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Medical Term:

Schistosoma japonicum


the Oriental or Japanese blood fluke, a species having eggs with small lateral spines, usually only a small knob; causes schistosomiasis japonica, with extensive pathology from encapsulation of the eggs, particularly in the liver, and is the most pathogenic of the three common schistosome species afflicting humans, possibly owing to greater egg production per female worm; it is also the most intractable to treatment and the most difficult to control, as the intermediate hosts are amphibious snails (species of Oncomelania, family Hydrobiidae) that can leave the water to avoid molluscicides, and also because many other animals, such as pigs, oxen, cattle, and dogs, serve as reservoir hosts.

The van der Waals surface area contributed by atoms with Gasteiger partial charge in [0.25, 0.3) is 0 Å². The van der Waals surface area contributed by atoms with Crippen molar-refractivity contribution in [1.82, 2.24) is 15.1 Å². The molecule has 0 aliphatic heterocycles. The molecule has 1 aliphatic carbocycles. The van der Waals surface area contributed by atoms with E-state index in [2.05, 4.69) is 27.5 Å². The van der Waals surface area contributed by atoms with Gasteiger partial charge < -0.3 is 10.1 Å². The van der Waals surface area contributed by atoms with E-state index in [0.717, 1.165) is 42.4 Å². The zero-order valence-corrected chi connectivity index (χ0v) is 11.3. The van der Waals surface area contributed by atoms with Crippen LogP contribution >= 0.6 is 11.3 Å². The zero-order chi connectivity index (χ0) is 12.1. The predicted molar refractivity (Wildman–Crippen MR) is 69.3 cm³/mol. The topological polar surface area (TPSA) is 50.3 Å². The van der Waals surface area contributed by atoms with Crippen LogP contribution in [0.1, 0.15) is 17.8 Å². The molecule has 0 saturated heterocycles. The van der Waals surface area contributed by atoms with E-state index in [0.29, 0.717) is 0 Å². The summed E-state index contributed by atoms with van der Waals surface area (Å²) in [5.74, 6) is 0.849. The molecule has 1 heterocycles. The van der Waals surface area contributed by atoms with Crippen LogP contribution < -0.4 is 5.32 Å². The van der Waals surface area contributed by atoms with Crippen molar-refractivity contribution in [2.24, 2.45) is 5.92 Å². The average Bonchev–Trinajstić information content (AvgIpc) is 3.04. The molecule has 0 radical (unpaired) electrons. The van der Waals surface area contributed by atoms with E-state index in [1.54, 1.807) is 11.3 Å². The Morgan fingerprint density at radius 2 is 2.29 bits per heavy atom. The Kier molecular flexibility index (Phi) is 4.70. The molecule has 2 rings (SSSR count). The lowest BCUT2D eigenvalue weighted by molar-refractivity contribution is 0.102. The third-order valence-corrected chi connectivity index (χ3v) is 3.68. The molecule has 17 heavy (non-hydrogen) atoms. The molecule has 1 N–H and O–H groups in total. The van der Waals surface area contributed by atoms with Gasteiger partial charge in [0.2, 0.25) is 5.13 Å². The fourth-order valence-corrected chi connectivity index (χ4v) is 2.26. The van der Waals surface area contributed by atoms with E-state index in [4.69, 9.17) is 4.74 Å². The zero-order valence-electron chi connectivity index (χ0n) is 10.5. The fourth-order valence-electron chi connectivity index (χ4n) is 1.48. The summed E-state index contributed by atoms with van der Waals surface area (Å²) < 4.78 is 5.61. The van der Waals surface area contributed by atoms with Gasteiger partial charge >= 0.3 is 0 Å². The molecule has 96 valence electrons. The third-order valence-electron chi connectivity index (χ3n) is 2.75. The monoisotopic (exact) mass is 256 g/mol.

© Copyright 2017 Wolters Kluwer. All Rights Reserved. Review Date: Sep 19, 2016.